Question Fix Scratch on Case

Karadjgne

Titan
Ambassador
Depends.

The hard part isn't matching the scratch, it's the surrounding area and whatever surface coating is on the aluminium. Many times it's anodized, to harden the aluminium and offer some protection from scratches etc but that's a coating that's almost impossible to replace without special tools and equipment. So if the surface is anodized, you are out of luck.

Sometimes it's just a clearcoat paint, really thin but protects the aluminium from oxidizing. If that's the coating, you could buff out the scratch and give it a quick shot of clear then use a clay bar to remove the overspray and blend it back in.

If it's pure aluminium, no coating, that can be the hardest to repair because there's no coating to hide imperfections. Most use everything from steel wool to a scotch pad to a wire brush, even using a wire wheel on a dremel. But replacing the 'brushed' look and getting the refraction angles right is a nightmare. Get it wrong and from one angle the repair is invisible and 'gone' yet from another angle shows up like a full moon in a star less sky.

At a minimum, I'd say a lot of time and patience with a X-acto knife might be the best bet. Use a magnifying glass and ruler and recreate the vertical 'brush' lines. The scratch is visible because of the change in the 'peaks' of the brush, if you re-do the brush, the scratch loses its affect, pushing the 'peaks' back straight.
 
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InvalidError

Titan
Moderator
Sometimes it's just a clearcoat paint, really thin but protects the aluminium from oxidizing.
Aluminum does not need anodizing for protection, it almost instantaneously oxidizes in air and that oxide layer requires no further treatment to resist most common chemicals.

As for fixing a scratch into a brushed finish, the only way to completely get rid of the scratch would be to polish the whole thing until the scratch is gone, then re-brush it. If you try to only rework the damaged area, you are unlikely to be able to match the original brushed look and end up with an even larger spot of dissimilar finish and now you will have even more polishing work to do to blend your reworked area into the rest of the original brushed finish to minimize visible distortions.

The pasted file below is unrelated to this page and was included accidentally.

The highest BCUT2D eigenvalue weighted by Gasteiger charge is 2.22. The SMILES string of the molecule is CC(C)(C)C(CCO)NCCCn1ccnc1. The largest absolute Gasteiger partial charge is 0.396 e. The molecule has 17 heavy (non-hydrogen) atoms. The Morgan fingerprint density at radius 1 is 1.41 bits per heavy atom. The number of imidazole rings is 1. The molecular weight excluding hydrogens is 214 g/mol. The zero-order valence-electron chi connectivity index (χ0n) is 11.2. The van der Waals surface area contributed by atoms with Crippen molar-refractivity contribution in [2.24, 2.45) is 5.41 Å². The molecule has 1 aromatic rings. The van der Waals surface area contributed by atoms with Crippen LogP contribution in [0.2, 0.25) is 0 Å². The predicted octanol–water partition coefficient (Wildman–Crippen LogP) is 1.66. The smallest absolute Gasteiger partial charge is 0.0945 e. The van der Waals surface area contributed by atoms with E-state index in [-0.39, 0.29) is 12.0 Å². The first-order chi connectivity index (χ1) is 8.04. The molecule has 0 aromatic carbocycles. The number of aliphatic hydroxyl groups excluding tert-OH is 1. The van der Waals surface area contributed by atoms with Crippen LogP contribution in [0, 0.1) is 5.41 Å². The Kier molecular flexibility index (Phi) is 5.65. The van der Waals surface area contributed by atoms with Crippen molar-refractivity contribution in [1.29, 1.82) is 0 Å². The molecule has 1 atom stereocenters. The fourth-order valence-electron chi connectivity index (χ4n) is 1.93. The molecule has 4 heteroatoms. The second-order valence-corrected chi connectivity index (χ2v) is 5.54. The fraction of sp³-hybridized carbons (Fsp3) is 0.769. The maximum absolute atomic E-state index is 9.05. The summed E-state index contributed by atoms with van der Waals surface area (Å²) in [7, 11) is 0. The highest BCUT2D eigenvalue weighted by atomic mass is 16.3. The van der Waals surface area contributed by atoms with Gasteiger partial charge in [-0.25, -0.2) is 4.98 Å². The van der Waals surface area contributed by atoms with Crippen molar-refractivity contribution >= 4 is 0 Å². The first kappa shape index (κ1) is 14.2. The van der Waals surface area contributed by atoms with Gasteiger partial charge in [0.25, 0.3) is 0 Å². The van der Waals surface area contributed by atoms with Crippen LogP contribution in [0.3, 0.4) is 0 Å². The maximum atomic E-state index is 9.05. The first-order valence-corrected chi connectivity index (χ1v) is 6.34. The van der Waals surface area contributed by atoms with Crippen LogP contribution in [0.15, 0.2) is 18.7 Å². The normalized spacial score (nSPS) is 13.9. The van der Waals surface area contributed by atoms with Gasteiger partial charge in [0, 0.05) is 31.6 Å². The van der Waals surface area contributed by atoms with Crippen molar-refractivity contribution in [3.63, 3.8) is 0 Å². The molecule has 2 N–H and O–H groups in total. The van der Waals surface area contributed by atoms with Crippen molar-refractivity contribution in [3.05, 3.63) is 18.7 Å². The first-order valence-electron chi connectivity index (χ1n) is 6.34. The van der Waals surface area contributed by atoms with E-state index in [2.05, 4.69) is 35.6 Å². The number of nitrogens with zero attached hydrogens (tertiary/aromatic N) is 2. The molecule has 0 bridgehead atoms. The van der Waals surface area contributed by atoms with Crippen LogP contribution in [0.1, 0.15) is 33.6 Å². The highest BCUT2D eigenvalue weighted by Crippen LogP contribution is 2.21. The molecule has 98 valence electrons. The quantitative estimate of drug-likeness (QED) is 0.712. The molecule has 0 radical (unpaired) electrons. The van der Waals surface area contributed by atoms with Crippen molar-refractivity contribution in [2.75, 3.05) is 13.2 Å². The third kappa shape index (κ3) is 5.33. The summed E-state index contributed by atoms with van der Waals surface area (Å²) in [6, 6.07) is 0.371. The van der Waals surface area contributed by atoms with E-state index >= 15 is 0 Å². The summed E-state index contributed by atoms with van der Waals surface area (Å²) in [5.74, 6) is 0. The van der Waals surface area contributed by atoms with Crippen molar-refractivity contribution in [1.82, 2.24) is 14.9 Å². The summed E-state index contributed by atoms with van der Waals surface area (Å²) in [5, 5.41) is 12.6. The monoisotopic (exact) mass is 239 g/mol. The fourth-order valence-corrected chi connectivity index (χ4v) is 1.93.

Karadjgne

Titan
Ambassador
FREQUENTLY ASKED QUESTIONS ABOUT ANODIZING

WHAT IS ANODIZING?

Anodizing is a process for finishing aluminum alloys that uses electrolytic oxidation of the aluminum surface to produce a protective oxide coating. The anodic coating consists of hydrated aluminum oxide and is considered resistant to corrosion and abrasion. Coatings are 0.1 to 1.0 mil thick and are essentially transparent, although they may be colored. Unlike most other finishes, anodizing preserves the natural luster, texture, and beauty of the metal itself. The anodized coating is hard, durable, will never peel, and, under normal conditions, will never wear through.


WHAT IS THE PURPOSE OF ANODIZING?

The purpose of anodizing is to form a layer of aluminum oxide that will protect the aluminum beneath it. The aluminum oxide layer has much higher corrosion and abrasion resistance than aluminum. There are some types of anodizing that produce a porous oxide layer that can be colored with organic dyes or metallic pigments giving the aluminum a decorative and protective finish. In short, the main purposes for anodizing are corrosion resistance, abrasion/wear resistance, and cosmetics.
This is why you need to be very careful when cleaning aluminium car rims, you need to use a pH neutral cleaning fluid because the rims are anodised and alkaline/acid based cleaners will stain the aluminium and it can't be removed without destroying the finish. Natural aluminium is quite soft, scratches and dents easily, a fingernail can gouge it.
View: https://youtu.be/Y8JG6RSUwEA
Lian-Li anodizing factory btw.
 
Last edited:

velocityg4

Illustrious
That looks more like a mark in a clear coat finish that a scratch. If anything I’d take the gentlest approach. Using a pure cotton rag. Dipping it in soapy water. Wring it out. So it isn’t dripping. Then rubbing it.

Take a look at it when wet. If it looks good when wet. You might get away with car wax.. maybe buffing it with a gentle car polish. Then waxing the whole panel. Always do everything with the grain. Test in an inconspicuous spot first.

You’ll never get it perfect. Outside of sanding and painting the whole thing. Which will make it look different.
 
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